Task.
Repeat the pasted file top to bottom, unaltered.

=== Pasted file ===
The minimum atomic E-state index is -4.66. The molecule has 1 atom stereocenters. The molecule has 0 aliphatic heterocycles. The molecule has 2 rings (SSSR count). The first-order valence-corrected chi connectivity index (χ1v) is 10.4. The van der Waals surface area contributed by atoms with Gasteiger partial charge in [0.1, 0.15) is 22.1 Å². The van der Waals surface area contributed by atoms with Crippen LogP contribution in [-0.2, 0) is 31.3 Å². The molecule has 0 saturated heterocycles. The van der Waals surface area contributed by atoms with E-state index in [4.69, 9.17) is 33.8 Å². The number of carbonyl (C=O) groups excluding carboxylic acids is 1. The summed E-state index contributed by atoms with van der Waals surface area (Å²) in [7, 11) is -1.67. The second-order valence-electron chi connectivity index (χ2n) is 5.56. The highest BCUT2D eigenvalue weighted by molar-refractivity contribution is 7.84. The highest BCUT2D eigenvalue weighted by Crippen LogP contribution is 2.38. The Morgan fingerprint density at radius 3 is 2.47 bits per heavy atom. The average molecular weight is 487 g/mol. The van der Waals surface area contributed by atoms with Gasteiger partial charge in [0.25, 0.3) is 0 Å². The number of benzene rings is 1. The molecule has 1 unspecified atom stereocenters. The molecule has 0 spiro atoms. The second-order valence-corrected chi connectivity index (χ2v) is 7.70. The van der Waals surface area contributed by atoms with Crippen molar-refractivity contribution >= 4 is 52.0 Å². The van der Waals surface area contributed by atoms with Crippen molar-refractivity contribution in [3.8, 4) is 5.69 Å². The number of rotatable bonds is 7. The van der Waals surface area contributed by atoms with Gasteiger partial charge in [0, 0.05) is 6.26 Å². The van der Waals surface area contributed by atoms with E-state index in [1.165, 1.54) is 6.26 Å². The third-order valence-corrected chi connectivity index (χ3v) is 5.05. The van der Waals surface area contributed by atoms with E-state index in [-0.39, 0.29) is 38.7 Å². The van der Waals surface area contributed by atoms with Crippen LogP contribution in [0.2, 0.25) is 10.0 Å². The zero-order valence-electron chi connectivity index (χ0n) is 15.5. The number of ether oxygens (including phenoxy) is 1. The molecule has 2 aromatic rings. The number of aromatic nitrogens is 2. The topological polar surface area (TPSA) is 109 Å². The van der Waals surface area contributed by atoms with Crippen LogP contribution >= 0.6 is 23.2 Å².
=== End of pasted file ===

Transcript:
The minimum atomic E-state index is -4.66. The molecule has 1 atom stereocenters. The molecule has 0 aliphatic heterocycles. The molecule has 2 rings (SSSR count). The first-order valence-corrected chi connectivity index (χ1v) is 10.4. The van der Waals surface area contributed by atoms with Gasteiger partial charge in [0.1, 0.15) is 22.1 Å². The van der Waals surface area contributed by atoms with Crippen LogP contribution in [-0.2, 0) is 31.3 Å². The molecule has 0 saturated heterocycles. The van der Waals surface area contributed by atoms with E-state index in [4.69, 9.17) is 33.8 Å². The number of carbonyl (C=O) groups excluding carboxylic acids is 1. The summed E-state index contributed by atoms with van der Waals surface area (Å²) in [7, 11) is -1.67. The second-order valence-electron chi connectivity index (χ2n) is 5.56. The highest BCUT2D eigenvalue weighted by molar-refractivity contribution is 7.84. The highest BCUT2D eigenvalue weighted by Crippen LogP contribution is 2.38. The Morgan fingerprint density at radius 3 is 2.47 bits per heavy atom. The average molecular weight is 487 g/mol. The van der Waals surface area contributed by atoms with Gasteiger partial charge in [0.25, 0.3) is 0 Å². The number of benzene rings is 1. The molecule has 1 unspecified atom stereocenters. The molecule has 0 spiro atoms. The second-order valence-corrected chi connectivity index (χ2v) is 7.70. The van der Waals surface area contributed by atoms with Crippen molar-refractivity contribution >= 4 is 52.0 Å². The van der Waals surface area contributed by atoms with Crippen molar-refractivity contribution in [3.8, 4) is 5.69 Å². The number of rotatable bonds is 7. The van der Waals surface area contributed by atoms with Gasteiger partial charge in [0, 0.05) is 6.26 Å². The van der Waals surface area contributed by atoms with E-state index in [1.165, 1.54) is 6.26 Å². The third-order valence-corrected chi connectivity index (χ3v) is 5.05. The van der Waals surface area contributed by atoms with E-state index in [-0.39, 0.29) is 38.7 Å². The van der Waals surface area contributed by atoms with Crippen LogP contribution in [0.2, 0.25) is 10.0 Å². The zero-order valence-electron chi connectivity index (χ0n) is 15.5. The number of ether oxygens (including phenoxy) is 1. The molecule has 2 aromatic rings. The number of aromatic nitrogens is 2. The topological polar surface area (TPSA) is 109 Å². The van der Waals surface area contributed by atoms with Crippen LogP contribution >= 0.6 is 23.2 Å².